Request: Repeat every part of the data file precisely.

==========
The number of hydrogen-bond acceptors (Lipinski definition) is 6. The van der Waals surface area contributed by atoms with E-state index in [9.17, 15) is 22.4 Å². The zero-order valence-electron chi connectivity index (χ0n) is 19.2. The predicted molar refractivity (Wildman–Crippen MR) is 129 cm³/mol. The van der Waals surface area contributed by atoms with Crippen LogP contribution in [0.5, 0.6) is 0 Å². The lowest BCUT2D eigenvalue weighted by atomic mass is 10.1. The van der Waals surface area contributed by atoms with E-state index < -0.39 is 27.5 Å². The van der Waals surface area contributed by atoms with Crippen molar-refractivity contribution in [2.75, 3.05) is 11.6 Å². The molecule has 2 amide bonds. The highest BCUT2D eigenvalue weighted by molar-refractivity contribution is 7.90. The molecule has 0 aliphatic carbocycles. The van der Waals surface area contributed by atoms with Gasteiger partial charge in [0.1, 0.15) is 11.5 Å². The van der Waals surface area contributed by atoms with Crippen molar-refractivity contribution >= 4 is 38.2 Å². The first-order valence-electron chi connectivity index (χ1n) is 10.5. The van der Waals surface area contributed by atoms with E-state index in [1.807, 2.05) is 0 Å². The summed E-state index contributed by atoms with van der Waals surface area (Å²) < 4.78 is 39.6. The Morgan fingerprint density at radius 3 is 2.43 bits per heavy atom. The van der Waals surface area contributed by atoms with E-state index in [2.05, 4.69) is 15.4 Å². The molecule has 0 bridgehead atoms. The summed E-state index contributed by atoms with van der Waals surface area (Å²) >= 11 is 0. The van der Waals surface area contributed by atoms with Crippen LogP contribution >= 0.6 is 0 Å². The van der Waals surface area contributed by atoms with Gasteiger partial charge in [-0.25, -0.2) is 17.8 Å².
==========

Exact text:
The number of hydrogen-bond acceptors (Lipinski definition) is 6. The van der Waals surface area contributed by atoms with E-state index in [9.17, 15) is 22.4 Å². The zero-order valence-electron chi connectivity index (χ0n) is 19.2. The predicted molar refractivity (Wildman–Crippen MR) is 129 cm³/mol. The van der Waals surface area contributed by atoms with Crippen LogP contribution in [0.5, 0.6) is 0 Å². The lowest BCUT2D eigenvalue weighted by atomic mass is 10.1. The van der Waals surface area contributed by atoms with E-state index < -0.39 is 27.5 Å². The van der Waals surface area contributed by atoms with Crippen molar-refractivity contribution in [2.75, 3.05) is 11.6 Å². The molecule has 2 amide bonds. The highest BCUT2D eigenvalue weighted by molar-refractivity contribution is 7.90. The molecule has 0 aliphatic carbocycles. The van der Waals surface area contributed by atoms with Gasteiger partial charge in [0.1, 0.15) is 11.5 Å². The van der Waals surface area contributed by atoms with Crippen molar-refractivity contribution >= 4 is 38.2 Å². The first-order valence-electron chi connectivity index (χ1n) is 10.5. The van der Waals surface area contributed by atoms with E-state index in [1.807, 2.05) is 0 Å². The summed E-state index contributed by atoms with van der Waals surface area (Å²) < 4.78 is 39.6. The Morgan fingerprint density at radius 3 is 2.43 bits per heavy atom. The van der Waals surface area contributed by atoms with E-state index in [2.05, 4.69) is 15.4 Å². The molecule has 0 bridgehead atoms. The summed E-state index contributed by atoms with van der Waals surface area (Å²) >= 11 is 0. The van der Waals surface area contributed by atoms with Crippen LogP contribution >= 0.6 is 0 Å². The van der Waals surface area contributed by atoms with Gasteiger partial charge in [-0.25, -0.2) is 17.8 Å².